Edgar failed, which may have led to Puccini’s decision to write his own libretto for his next opera, Manon Lescaut. He said that “no fool of a librettist” would spoil it. Ricordi persuaded him to accept Leoncavallo as his librettist, but Puccini soon asked Ricordi to remove him from the project. Four other librettists were then involved with the opera, due mainly to Puccini constantly changing his mind about the structure of the piece. It was almost by accident that the final two, Illica and Giacosa, came together to complete the opera. They remained with Puccini for his next three operas and probably his greatest successes: La Bohème, Tosca and Madama Butterfly.
The world première of La Bohème took place in Turin in 1896 at Teatro Regio and was conducted by the young Arturo Toscanini. The initial audience response was subdued, and critical responses were polarized. Despite this, the opera quickly became popular throughout Italy.
Puccini collaborated with several librettists on his works, including Luigi Illica and Giuseppe Giacosa. His most famous operas include: Manon Lescaut (1893), La Bohème (1896), Tosca (1900), Madama Butterfly (1904), La fanciulla del West (1810), Il Trittico—a collection of three one-act operas: Il tabarro, Suor Angelica and Gianni Schicchi (1918) and Turandot (1926) – unfinished at the time of Puccini’s death and later completed by Franco Alfano, one of Puccini’s protégés.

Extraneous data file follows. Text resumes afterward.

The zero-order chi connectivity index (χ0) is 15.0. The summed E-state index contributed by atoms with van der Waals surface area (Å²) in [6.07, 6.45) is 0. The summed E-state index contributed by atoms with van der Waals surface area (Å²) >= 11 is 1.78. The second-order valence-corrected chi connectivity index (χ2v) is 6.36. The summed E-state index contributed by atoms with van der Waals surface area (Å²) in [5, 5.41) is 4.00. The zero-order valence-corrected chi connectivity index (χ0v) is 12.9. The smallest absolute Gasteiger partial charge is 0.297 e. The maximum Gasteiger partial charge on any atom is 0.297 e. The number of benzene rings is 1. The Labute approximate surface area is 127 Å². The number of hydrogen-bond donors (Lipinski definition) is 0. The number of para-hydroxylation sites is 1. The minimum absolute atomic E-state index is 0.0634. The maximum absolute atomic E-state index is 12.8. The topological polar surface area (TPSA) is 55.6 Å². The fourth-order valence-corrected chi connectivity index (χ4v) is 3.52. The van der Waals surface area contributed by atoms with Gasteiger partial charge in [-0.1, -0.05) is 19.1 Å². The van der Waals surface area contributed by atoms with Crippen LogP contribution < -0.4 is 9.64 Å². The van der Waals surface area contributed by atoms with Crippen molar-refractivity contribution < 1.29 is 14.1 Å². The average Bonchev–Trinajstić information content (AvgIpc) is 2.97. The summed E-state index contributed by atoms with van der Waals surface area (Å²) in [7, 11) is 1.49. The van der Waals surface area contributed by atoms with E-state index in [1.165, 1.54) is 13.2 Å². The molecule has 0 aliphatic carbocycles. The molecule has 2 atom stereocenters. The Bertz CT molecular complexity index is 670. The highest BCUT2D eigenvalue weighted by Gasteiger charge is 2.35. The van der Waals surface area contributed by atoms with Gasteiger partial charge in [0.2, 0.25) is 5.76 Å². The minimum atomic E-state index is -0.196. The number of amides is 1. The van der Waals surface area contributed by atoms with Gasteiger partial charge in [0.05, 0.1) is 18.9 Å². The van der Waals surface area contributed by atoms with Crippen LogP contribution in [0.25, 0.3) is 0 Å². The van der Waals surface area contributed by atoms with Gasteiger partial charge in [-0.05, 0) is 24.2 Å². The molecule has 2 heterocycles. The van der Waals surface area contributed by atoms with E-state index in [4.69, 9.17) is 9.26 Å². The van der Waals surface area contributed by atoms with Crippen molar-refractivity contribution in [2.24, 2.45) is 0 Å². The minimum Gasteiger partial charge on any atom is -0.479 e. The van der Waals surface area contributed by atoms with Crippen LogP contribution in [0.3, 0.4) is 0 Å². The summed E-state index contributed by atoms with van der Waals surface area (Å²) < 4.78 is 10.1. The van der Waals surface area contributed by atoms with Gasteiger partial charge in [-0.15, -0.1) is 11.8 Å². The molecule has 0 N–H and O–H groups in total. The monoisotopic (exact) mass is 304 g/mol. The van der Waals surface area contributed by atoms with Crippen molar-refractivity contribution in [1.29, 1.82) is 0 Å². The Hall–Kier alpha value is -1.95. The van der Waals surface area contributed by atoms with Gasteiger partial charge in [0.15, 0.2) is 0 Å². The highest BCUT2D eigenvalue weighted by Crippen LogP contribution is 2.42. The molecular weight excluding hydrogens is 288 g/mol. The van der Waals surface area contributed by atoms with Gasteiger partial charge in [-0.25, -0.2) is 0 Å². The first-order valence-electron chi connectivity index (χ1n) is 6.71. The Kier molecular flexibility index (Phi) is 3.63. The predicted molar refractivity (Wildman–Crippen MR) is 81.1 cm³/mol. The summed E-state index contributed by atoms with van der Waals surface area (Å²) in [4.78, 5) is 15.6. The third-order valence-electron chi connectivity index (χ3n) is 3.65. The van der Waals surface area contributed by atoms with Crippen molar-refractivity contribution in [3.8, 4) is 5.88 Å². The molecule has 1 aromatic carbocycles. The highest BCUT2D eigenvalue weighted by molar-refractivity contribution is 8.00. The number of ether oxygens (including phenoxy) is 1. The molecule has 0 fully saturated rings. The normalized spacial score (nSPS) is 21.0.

Puccini was somewhat reclusive. He preferred his home in the country to hectic city life and enjoyed hunting and long walks through the countryside. He was a lifelong smoker, particularly of cigars, and in 1924 was diagnosed with throat cancer. He underwent surgery, which left him no longer able to speak. He died of a heart attack four days later in 1924 in Brussels.